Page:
RAL# 3015

Carbon Fibre
Carbon fibre fabric impregnated with resin is the basis of all carbon frames. The fabric, pre impregnated with resin, is kept in freezers until required to keep the resin from setting. To make a structure in carbon fibre 2 things are required, a mould to give a form to the material and an autoclave to polymerize the part, maintaining it in a vacuum and applying external pressure to increase the compactness of the layers. that holds the fabric together and gives the object its form. Depending on how the fabric is laid up in the mould as to how the fabric will mechanically perform, changing the direction and quantity of the fibres has a great deal of effect on the stiffness of the finished part. The birth of a frame starts when the carbon fabric is laid out on a cutting table and various pieces are cut out to form the part in the mould. Once the pieces are in place in the various moulds a bladder is put into the mould and inflated. The mould is then put into the autoclave and cured in a heated vacuum. The vacuum ensures there is no air trapped in the resin between the layers of fabric as that would weaken the structure. Once the part has been cured it is then removed from the mould and is ready for use.

The traditional material of the bicycle since the start. Simple to join, strong and with a good amount of elasticity and resistance. Steel is a mix of metals, the base ferrous material has various other elements added to it to make it strong, more elastic and to better handle the heat generated when welding or brazing the tubes together. Modern tubes are formed without any seams, they are pure tubes. The tubes are then butted to make a tube that has varying wall thickness with the ends being thicker and the middle being thinner, the thicker ends of the tubes are required to deal with the heat that is generated when joining the tubes together. Tube diameter has a big effect on tube stiffness. We use TIG welding to join the tubes to create the frames.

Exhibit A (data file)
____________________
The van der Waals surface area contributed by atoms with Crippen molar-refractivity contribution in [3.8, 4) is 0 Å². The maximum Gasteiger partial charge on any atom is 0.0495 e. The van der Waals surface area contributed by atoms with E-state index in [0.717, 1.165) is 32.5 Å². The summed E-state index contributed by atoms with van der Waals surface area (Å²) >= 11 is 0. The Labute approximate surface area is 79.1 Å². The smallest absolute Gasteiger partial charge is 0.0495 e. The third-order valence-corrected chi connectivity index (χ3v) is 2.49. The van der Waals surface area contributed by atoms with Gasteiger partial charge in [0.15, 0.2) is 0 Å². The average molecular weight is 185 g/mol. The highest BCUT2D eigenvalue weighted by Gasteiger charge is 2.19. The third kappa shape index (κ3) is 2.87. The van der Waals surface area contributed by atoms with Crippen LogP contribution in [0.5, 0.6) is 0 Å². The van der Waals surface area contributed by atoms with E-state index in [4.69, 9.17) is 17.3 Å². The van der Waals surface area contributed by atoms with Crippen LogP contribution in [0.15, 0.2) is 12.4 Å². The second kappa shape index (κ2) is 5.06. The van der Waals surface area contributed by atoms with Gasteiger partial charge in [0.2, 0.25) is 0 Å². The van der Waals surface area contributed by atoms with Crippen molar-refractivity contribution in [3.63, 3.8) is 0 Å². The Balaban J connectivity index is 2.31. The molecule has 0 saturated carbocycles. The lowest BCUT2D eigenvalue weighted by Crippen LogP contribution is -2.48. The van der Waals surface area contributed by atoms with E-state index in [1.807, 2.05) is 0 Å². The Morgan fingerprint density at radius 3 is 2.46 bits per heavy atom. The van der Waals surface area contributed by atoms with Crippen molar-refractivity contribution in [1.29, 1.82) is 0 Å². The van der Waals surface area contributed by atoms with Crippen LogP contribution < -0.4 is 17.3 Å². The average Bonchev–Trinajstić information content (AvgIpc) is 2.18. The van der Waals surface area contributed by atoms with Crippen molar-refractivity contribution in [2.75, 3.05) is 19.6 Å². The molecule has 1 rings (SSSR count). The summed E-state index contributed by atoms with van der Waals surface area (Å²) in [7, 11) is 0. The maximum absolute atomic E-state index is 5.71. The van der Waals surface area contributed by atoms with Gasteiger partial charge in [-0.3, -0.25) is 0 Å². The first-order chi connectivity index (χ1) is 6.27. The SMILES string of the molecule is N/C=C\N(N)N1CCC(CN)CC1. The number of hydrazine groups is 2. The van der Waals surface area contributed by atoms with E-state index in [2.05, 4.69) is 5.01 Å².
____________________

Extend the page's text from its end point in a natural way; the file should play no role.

Sizing and Geometry

We produce all our frames in either standard or custom geometry.

Standard Geometry
We produce frames with sizes from 48cm through to 58cm with 1cm increments.
Standard Sizing Chart available here.

Made to measure
Before the advent of sloping frames the standard was to have a made to measure frame. Behind the philosophy of the sloping frame is the standardisation of the the frame sizes which allows you to go from a traditional production method to a semi-industrial. To have a range with just 3 or 4 sizes instead of at least 10 brings a sizeable cost reduction. At this point we need to ask ourselves a question – It is necessary to have a made to measure frame? We think that for the most part the answer is yes. Yes because we are all different, in our anthropometric measurements, in the way we pedal and ride. Yes because its in the tradition of frame building. For both the steel and the carbon, while having a standard geometry chart, contrary to what the market offers we prefer to make made to measure frames for our customers. This approach does not make any difference to the delivery time and does not make any difference to the final price.